Pete Wilson is the founding and senior pastor of Cross Point Church in Nashville, Tennessee, a committed church community that he and his wife, Brandi, planted in 2003. Empty Promises is Pete’s much anticipated second book. Pete earned his Bachelors degree in Communications from Western Kentucky University and attended seminary at Southern Seminary in Louisville, KY. He enjoys spending time with Brandi and their 3 boys, hunting, gardening and football.
I’ve often thought it was quite ironic that I have actually trusted God for my salvation and my eternity, yet I struggle so much to trust him with the small details of my life. So when I read about someone like Abraham, who trusted God radically with what mattered most to him, I have to ask how. How did he do it? Why did he do it?
I believe Abraham’s faith was built on some words God gave him in the original promise. In the midst of a life filled with uncertainty and with a call on his life that was going to bring more uncertainty, God gave Abraham two words to live by:
I will. I…will.
In fact, six times in God’s original conversation with Abraham (Gen. 12), God said, in some way or another, “I will.”
I realize you may be facing heavy discouragement or deep heartache because you hold tightly in your hands a very detailed picture of the way you hoped your life would turn out. When you compare that picture with reality, the differences are obvious.
But I firmly believe that if you are willing to trust the God who says, “I will,” nothing that is of eternal value in this life is at risk. You ultimately have nothing to fear. Fear enters our minds and begins to take over when we cling too tightly to those pictures of what we think our futures should look like, elevating them to idolatry status and diminishing the Artist of those very pictures.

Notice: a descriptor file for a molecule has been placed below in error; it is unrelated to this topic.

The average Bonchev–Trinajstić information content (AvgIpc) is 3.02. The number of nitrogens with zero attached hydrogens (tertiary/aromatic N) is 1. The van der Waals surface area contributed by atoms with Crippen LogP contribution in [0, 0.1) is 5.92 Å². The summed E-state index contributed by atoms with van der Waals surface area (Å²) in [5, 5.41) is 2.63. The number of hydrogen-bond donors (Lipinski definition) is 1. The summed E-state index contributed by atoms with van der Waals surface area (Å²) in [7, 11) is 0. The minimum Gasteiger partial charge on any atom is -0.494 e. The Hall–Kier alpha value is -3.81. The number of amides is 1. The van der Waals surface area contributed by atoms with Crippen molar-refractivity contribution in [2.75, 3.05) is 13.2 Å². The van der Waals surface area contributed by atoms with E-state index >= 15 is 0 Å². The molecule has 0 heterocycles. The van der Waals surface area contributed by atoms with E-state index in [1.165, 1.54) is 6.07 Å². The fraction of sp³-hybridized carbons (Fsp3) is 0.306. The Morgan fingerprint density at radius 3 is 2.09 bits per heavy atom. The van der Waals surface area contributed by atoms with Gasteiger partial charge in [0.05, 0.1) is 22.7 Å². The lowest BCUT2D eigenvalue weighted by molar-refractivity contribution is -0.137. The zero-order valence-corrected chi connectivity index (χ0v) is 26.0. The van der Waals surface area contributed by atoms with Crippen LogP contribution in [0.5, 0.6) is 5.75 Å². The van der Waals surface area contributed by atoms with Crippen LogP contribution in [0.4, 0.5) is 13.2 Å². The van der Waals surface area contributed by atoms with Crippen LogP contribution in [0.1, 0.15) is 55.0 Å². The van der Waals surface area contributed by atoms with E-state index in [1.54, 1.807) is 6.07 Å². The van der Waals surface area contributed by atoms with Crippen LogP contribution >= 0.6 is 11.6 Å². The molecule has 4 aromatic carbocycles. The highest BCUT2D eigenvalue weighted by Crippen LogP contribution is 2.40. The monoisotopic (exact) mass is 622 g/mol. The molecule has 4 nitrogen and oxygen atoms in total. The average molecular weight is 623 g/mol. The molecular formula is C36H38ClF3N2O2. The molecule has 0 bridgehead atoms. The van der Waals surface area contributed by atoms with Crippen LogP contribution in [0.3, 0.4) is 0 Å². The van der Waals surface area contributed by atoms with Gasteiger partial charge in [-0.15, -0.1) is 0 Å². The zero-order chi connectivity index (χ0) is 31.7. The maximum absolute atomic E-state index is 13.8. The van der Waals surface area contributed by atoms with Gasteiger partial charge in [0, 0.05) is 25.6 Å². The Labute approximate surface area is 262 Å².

It’s those unexpected shattered-dream moments that provide us with twists and turns in life where we meet God. Rarely do we surrender when we feel strong and in control. But when a dream is shattered, when life takes an unexpected turn and veers out of control, that’s when we fall to our knees. That’s when a new dream can grow.
There’s a lot about what happens to us in life that we cannot control. What we can control, however, is our willingness to seek God in the midst of all the craziness. Surrendering doesn’t mean we spend less energy on pursuing our dreams, but it does mean we spend less nervous energy. It means we see our dreams for what they are—possibilities and promises and goals, not sources of our peace and security. It means our confidence is no longer in our ability to achieve each one of our dreams, but in the strength and power of the God we claim to follow.
How do you get there? All it takes is a moment where, like Abraham, you relinquish your grip on your picture of your future and say, “Jesus, I want to trust you with that. Even if it means risking all the stuff I think is valuable, all the good things I’m waiting for, I’m still going to trust you.”
And maybe even in this moment, God is showing you something in your life that you know you need to let go of—or at least hold with open hands. It may be something good. It may even be something from him. But it’s something you’ve been trusting to give you what only God can provide.
Often, we’re unaware that we even have an idol until our dreams get threatened. This is a fundamental truth about idolatry: prosperity tends to mask our idols; crisis tends to reveal them.
As long as things are going well in my life, as long as my picture of the way I want life to turn out matches up with the picture of my reality, I don’t think I have an idol problem. But when there is a crisis, then all of a sudden I realize, “Man, I’ve been banking on this dream in a way that no dream should be banked on.”
Our dreams, no matter how great or noble they may be, always make lousy gods.
Are there any dreams you need to let go of or at least hold with an open hand?
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